Unwanted horses, like unwanted dogs and cats, present compassionate humans with dilemmas that are not easily solved. The numbers increase. The resources shrink. There are villains and there are victims and sometimes it’s hard to tell the difference. Good-hearted people rush in to rescue a horse in need, and find themselves incapable of saying no to the next horse and the next horse. Soon the rescued horses need to be rescued.
People down on their luck and out of options reluctantly sell their horses at auctions, convinced that their horses will wind up with people who want to provide them with good homes. Often these horses wind up in Canadian or Mexican abattoirs, where their meat is processed for consumers in Europe and Japan.
In a perfect world, every dog, cat and horse would have a safe, loving home until a natural, painless death carried them away to whatever is on the other side of the curtain that divides each living creature on earth from the singular fate that awaits us all.
The world isn’t perfect, though. And every year, thousands of horses in America learn just how imperfect and unfair the world can be. Over-breeding, the anemic economy, aging horse owners who can no longer care for the horses they love, the protracted drought that is depleting hay and feed stocks, kids who outgrew their ponies, horses that could never live up to the expectations of their owners—all these factors have conspired to create a population of horses with nowhere to go. It’s a population that is booming, despite the periodic outrage that occurs when especially gruesome cases of abuse or neglect make headlines. And the dilemmas this population creates for horse lovers, for breeders, for owners are profound and complicated.
Is it fair to call an animal unwanted? Many people have argued about whether the term “unwanted” attaches too little importance to the thousands of horses classified that way every year. It’s easy to dispose of something unwanted, because presumably it has no value. Whereas it’s much harder, some argue, to be cavalier with something one values—something wanted. Semantics aside, the facts remain.
Previously Unthinkable, Euthanasia Option Emerges
Thousands of people wind up sending their horses—beloved companions, or animals that are considered unwanted—to auctions every year. For many of those people, the auctions are the only option, because they can’t afford the cost of caring for their horses, and they can’t find new homes for them.
While many horses sold at auction actually go to new homes, many others are loaded onto trucks for long rides to abattoirs in Canada or Mexico. The United States General Accounting Office (GAO) estimates that nearly 140,000 horses each year wind up in this predicament. “We would go to auctions and see horses in really bad condition—older horses, young horses—the kill buyers were buying them left and right and filling up their trailers,” says Judy Lynn, shelter manager at Horse Plus Humane Society in Oroville, CA. Her organization decided to try a different approach, believing that many of the people sending their horses to the auctions were so economically strapped that they had no alternatives. The option of euthanasia was even beyond their reach because they could not afford the cost. Horse Plus held their first free euthanasia clinic in November, 2008, for horses belonging to financially-strapped owners. They continue to offer monthly free clinics, along with low cost euthanasia services for horse owners who can afford to pay part of the cost.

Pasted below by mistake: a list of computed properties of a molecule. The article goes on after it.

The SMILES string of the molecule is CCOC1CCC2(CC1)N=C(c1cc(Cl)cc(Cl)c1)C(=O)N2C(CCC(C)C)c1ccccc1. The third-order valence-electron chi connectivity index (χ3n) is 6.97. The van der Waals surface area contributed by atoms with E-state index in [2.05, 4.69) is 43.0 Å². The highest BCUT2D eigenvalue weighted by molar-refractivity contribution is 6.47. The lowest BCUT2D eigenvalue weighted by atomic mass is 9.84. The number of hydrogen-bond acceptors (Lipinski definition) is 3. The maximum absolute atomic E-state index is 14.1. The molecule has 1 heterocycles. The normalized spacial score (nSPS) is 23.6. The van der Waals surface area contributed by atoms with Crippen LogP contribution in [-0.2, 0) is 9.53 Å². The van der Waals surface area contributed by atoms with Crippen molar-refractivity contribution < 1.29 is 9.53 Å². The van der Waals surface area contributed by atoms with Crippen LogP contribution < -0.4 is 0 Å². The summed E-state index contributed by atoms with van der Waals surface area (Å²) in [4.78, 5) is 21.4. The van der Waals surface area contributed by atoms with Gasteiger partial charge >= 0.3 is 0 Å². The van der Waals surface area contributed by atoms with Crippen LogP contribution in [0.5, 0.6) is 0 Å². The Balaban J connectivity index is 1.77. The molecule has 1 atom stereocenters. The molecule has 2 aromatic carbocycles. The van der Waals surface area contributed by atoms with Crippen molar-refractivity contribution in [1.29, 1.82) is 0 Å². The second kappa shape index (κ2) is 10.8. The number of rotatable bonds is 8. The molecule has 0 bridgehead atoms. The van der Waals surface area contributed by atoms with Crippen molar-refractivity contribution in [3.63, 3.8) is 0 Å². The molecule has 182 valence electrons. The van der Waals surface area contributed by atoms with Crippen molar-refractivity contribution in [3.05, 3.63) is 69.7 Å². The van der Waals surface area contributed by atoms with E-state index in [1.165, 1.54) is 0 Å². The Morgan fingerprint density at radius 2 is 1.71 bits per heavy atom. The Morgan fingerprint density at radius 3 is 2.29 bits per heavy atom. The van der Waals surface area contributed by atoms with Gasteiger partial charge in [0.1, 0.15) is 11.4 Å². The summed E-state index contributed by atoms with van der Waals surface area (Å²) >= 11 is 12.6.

“It’s the last act of kindness,” Lynn says. “People are very thankful.” She points out that her organization’s website has a video that helps horse owners see that euthanasia is not a terrifying prospect for horses. “It’s peaceful and done very respectfully. The body is disposed of in a very respectful manner. There’s a lot of suffering if there’s not a low-cost avenue for responsible horse people to try.” The staff and the veterinarians evaluate each horse brought to the clinic, to determine whether the horse might be adoptable. They consider each horse’s quality of life, and potential, and commit to find homes for horses that are adoptable. But they recognize that horse rescue and retirement facilities are already overwhelmed.
She says that the euthanasia clinics have not generated pushback from horse lovers. “Most of them are very thankful even if they don’t like euthanasia itself. Because they do see what the other option for the horse is. Often there’s no other avenue to get rid of a horse. With the economy it’s hard to sell or even give away a horse nowadays.”
Lynn says that Horse Plus also provides grants for people who can’t get their horses to the clinics. “Not all horses can be hauled or should be hauled. We offer financial help out of the area, to the veterinarian who is performing the service.”